“In Canada, my graduate students visited mountains that are very different physically and culturally from the Appalachian Mountains,” Ledford said. “This conference extended the work we did in my global Appalachia seminar in beneficial ways. It challenged my graduate students to consider our Appalachian Mountains from different perspectives.”
Participation in the conference was made possible by support from the Center for Appalachian Studies, the College of Arts and Sciences, the Office of Student Research, and the Graduate Student Association Senate, part of the Cratis D. Williams School of Graduate Studies.
Nominations for 2014-2015 Faculty and Staff Awards Now Open
Have you worked with a faculty or staff member that is extraordinary in how they teach and deliver services to our students and community? Have you wondered how this person can be recognized for his or her outstanding work? Consider taking a few minutes to recognize great behaviors by nominating him or her for one of the awards available through the college.
The College of Arts and Sciences invites all staff and faculty to nominate well deserving faculty and staff for one or more of the College of Arts and Sciences Awards for the 2014-2015 academic year.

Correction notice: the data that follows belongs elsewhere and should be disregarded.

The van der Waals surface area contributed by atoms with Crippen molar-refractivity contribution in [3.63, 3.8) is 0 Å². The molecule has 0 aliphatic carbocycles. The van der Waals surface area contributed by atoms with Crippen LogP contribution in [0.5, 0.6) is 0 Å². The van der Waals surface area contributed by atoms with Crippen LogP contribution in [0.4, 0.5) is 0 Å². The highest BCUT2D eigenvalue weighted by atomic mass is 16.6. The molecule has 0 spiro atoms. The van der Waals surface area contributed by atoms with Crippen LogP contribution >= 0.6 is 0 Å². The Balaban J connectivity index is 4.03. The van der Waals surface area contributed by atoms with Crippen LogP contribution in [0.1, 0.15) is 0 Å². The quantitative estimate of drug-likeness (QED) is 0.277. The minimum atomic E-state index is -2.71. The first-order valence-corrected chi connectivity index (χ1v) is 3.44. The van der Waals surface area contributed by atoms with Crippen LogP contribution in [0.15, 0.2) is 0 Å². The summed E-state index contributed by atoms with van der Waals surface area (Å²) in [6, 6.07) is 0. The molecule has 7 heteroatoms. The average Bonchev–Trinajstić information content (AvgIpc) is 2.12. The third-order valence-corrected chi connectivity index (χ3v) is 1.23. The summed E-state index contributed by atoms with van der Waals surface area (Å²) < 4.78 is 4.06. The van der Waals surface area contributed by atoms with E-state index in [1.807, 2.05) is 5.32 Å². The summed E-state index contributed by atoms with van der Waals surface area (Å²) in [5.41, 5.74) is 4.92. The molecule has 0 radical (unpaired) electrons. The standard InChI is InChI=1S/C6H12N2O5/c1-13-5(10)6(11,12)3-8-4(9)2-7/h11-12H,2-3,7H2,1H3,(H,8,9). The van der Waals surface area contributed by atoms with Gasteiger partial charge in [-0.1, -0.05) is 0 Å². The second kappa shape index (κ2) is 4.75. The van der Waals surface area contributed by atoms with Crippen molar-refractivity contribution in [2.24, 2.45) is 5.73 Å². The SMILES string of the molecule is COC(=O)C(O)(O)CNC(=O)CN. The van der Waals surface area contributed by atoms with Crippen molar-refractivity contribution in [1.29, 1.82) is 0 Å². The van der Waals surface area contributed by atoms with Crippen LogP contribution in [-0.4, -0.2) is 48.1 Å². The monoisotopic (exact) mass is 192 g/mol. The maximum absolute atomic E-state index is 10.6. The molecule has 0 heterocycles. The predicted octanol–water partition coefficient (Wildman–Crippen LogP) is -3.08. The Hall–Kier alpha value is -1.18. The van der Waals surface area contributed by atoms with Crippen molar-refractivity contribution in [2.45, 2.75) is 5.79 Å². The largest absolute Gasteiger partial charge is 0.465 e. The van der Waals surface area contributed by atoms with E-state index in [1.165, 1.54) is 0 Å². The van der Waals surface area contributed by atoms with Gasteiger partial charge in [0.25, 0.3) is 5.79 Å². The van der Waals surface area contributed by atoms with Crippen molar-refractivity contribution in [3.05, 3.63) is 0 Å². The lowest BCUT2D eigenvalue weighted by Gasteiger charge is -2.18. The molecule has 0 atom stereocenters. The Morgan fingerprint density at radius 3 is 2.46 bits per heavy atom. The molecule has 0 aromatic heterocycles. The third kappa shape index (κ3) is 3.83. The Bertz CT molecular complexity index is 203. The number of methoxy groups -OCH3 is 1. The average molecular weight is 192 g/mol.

The awards up for nomination are:
The guidelines and procedures for each of the awards can be found on the College of Arts and Sciences webpage, and the forms for nominating are located here: http://cas.appstate.edu/faculty-staff/forms
All nominations are due to the Dean's Office by August 28, 2015.
Faculty Member Receives 2015 National Council on Public History Book Award
May 7, 2015
Department of History faculty member Andrea Burns has been awarded the 2015 National Council on Public History Book Award for her work, From Storefront to Monument: Tracing the Public History of the Black Museum Movement. The NCPH Book Award recognizes outstanding scholarship that addresses the theory and/or practice of public history or that includes the products of public history work. Public history gathers, preserves, protects and makes publicly accessible the collective consciousness of nations, communities and individuals.
From Storefront to Monument: Tracing the Public History of the Black Museum Movement was inspired by Burns’ fascination with the intersection of the Civil Rights and Black Power Movements, and the establishment of African American museums during the 1960s and 1970s. Although African American museums have existed since the 19th century, Burns’ research detected a distinct change in the types of exhibits and programs they produced during the 1960s. This change, and its repercussions, are the focus of Burns’ book.